Abstracts of the 2013 Annual Meeting of the AANS/CNS Section on Disorders of the Spine and Peripheral Nerves
Phoenix, Arizona • March 6–9, 2013
Charles Fisher and Juliet Batke
Tobias Pitzen, Juay Seng Tan, Marcel F. Dvorak, Charles Fisher and Thomas Oxland
To avoid the cost of bone graft substitutes and the morbidity of iliac crest bone graft retrieval, locally harvested vertebral body bone has been used to fill interbody cages. When marginal hypertrophic osteophytes are used, there is little impact on the adjacent vertebrae, but when cancellous bone is removed from the central part of the vertebral body, it is not clear how significantly this procedure weakens the vertebra. The objective of this study was to investigate the immediate mechanical response of the cervical spine after removing bone from the central vertebral body.
Fourteen cervical functional spinal units (FSUs) (mean age 73.3 years, range 63–90 years) were used. For each FSU, bone mineral density (BMD) was determined using lateral-view dual-energy x-ray absorptiometry studies. The FSUs were assigned to 1 of 2 groups (test group or control group) with an equal distribution of BMD. All specimens received a cage placed into the cleaned disc space. The specimens from the test group had a 5-mm-diameter bone plug removed from the vertebral bodies superior and inferior to the cage-fitted disc. The specimens were loaded in flexion-compression until failure via an eccentric compressive force at 0.25 mm/second.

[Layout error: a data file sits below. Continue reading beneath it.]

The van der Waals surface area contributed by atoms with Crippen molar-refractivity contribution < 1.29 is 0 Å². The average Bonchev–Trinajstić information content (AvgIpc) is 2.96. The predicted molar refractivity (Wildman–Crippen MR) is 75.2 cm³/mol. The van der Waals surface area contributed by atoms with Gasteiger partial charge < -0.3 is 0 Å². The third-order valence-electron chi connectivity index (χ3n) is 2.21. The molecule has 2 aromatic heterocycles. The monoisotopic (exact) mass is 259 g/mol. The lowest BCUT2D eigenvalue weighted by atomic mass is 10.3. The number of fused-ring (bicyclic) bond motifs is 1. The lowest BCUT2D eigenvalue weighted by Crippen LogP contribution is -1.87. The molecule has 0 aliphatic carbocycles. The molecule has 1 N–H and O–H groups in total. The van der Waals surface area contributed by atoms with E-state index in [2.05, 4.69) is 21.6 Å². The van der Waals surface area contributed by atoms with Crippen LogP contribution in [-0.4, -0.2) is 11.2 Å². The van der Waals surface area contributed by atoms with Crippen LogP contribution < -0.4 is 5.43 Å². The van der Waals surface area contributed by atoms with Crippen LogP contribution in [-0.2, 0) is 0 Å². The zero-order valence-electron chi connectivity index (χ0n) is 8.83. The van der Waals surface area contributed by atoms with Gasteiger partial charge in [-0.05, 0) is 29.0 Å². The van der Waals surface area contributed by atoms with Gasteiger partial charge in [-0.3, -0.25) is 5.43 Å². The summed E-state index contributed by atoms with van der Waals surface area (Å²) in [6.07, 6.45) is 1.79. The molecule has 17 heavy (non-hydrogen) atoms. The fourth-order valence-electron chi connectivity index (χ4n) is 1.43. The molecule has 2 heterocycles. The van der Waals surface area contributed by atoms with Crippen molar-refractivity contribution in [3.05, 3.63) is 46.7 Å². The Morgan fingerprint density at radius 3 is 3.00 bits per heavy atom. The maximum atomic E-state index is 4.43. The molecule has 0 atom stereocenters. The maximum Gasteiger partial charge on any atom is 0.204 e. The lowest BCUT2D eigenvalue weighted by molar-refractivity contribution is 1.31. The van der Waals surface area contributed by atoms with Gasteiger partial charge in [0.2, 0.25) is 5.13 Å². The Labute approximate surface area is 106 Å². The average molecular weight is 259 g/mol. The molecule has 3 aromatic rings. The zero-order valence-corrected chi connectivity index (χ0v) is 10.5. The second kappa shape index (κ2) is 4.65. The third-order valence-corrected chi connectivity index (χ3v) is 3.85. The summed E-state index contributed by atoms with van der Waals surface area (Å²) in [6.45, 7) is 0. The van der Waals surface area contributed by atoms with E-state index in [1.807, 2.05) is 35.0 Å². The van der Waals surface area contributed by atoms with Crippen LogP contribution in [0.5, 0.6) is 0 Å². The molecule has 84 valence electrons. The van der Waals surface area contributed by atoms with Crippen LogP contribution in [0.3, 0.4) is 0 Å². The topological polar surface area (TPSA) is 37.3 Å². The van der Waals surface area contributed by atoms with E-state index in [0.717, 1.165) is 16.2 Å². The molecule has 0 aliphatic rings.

The yield compression strength was 1149 ± 523 N for the test group and 1647 ± 962 N for the control group (p = 0.25). The ultimate compression strength was 1699 ± 498 N for the test group and 2450 N ± 835 N for the control group (p = 0.06). Force at 4 mm displacement was 1064 N for the test group and 1574 N for the control group (p = 0.15). Displacement at yield compression strength was 4.4 mm for the test group and 4.2 mm for the control group (p = 0.78). There was no significant intergroup difference for any of the studied parameters.
There does not appear to be a significant early biomechanical weakening of adjacent vertebrae caused by aforementioned technique of local bone harvest.